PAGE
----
Whether tackling a problem like family discord, organizational dysfunction, or something as insidious as structural racism, the way we see the problem, is the problem. Rather than pointing fingers or feeling discouraged, there is power in interdependence and adopting a shared culpability and responsibility for the issue at hand.
In Stephen R. Covey’s book, The 7 Habits of Highly Effective People, we can connect the simple theory of interdependence to our broader goal for social justice. Take the example of structural racism:
- Dependence - “You Centered”
The U.S. has a long history of racism in education, government, and policy. Those systems and institutions have to change in order to truly have racial equality.
- Independence - “I Centered”
Racism is perpetuated on an individual basis. I personally see people for who they are so there’s nothing else I can do to promote racial equality. Everybody else needs to get themselves in order.
- Interdependence - “We Centered”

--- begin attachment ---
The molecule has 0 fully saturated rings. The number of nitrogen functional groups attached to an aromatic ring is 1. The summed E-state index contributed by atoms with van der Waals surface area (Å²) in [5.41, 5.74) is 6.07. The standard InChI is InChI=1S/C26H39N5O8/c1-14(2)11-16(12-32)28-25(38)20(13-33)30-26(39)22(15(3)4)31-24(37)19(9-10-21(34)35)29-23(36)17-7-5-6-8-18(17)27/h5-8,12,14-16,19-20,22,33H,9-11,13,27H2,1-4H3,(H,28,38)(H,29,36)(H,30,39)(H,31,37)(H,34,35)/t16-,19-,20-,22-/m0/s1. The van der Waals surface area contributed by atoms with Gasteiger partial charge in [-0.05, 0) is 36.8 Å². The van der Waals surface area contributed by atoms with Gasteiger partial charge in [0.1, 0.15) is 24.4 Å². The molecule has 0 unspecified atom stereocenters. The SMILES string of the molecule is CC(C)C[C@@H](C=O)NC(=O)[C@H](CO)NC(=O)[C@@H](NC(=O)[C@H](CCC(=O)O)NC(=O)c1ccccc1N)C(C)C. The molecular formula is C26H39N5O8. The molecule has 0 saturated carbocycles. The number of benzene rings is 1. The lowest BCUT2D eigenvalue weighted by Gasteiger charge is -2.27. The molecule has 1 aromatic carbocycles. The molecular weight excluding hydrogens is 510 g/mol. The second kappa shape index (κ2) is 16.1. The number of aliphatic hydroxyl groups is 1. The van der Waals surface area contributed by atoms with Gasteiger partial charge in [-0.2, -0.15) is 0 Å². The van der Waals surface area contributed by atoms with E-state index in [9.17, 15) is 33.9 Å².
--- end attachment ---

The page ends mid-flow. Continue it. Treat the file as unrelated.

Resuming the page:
As a collective, we recognize the racial stereotypes and biases that permeate individuals, systems, and institutions. Together, we work to dismantle racism on all of these levels and work toward true equality.
Notice the progression of dependence, independence, and interdependence. We can’t arrive at #3 without first understanding #1 and #2. As Covey writes, “Independence is an achievement. Interdependence is a choice only independent people can make.”
Together we know more, and only together can we ultimately do better. This is at the crux of social justice - the fact that a family, a team, and society at large can only operate on all cylinders when all members are fully included. In different ways and in different capacities, we all contribute to the problem, and we all must be a part of the solution.
We’re battling an increasingly independent society, where even our solutions are “I centered.” I’m a vegetarian. I recycle. I volunteer in my community. I am well-informed about issues in my community. I donate to campaigns and causes that I care about. And this is important! But as active citizens, we can’t stop there. The power of interdependence lies in - you guessed it! - small groups who together share responsibility in identifying problems and working toward solutions.